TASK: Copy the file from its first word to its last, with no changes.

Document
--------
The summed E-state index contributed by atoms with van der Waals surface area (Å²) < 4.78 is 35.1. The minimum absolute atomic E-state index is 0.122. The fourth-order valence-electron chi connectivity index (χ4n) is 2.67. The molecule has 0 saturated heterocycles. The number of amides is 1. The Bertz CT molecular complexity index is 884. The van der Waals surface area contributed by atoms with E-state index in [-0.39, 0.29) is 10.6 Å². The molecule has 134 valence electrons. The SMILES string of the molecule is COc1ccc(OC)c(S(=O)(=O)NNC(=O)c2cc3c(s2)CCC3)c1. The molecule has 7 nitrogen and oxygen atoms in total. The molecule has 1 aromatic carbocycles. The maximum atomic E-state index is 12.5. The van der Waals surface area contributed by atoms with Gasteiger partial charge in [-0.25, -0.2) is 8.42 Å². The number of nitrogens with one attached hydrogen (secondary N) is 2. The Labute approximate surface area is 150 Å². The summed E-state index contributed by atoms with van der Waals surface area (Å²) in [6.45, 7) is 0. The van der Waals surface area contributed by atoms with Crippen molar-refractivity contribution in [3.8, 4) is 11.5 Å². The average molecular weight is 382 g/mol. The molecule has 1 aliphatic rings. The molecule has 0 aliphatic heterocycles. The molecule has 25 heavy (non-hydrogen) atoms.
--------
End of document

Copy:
The summed E-state index contributed by atoms with van der Waals surface area (Å²) < 4.78 is 35.1. The minimum absolute atomic E-state index is 0.122. The fourth-order valence-electron chi connectivity index (χ4n) is 2.67. The molecule has 0 saturated heterocycles. The number of amides is 1. The Bertz CT molecular complexity index is 884. The van der Waals surface area contributed by atoms with E-state index in [-0.39, 0.29) is 10.6 Å². The molecule has 134 valence electrons. The SMILES string of the molecule is COc1ccc(OC)c(S(=O)(=O)NNC(=O)c2cc3c(s2)CCC3)c1. The molecule has 7 nitrogen and oxygen atoms in total. The molecule has 1 aromatic carbocycles. The maximum atomic E-state index is 12.5. The van der Waals surface area contributed by atoms with Gasteiger partial charge in [-0.25, -0.2) is 8.42 Å². The number of nitrogens with one attached hydrogen (secondary N) is 2. The Labute approximate surface area is 150 Å². The summed E-state index contributed by atoms with van der Waals surface area (Å²) in [6.45, 7) is 0. The van der Waals surface area contributed by atoms with Crippen molar-refractivity contribution in [3.8, 4) is 11.5 Å². The average molecular weight is 382 g/mol. The molecule has 1 aliphatic rings. The molecule has 0 aliphatic heterocycles. The molecule has 25 heavy (non-hydrogen) atoms.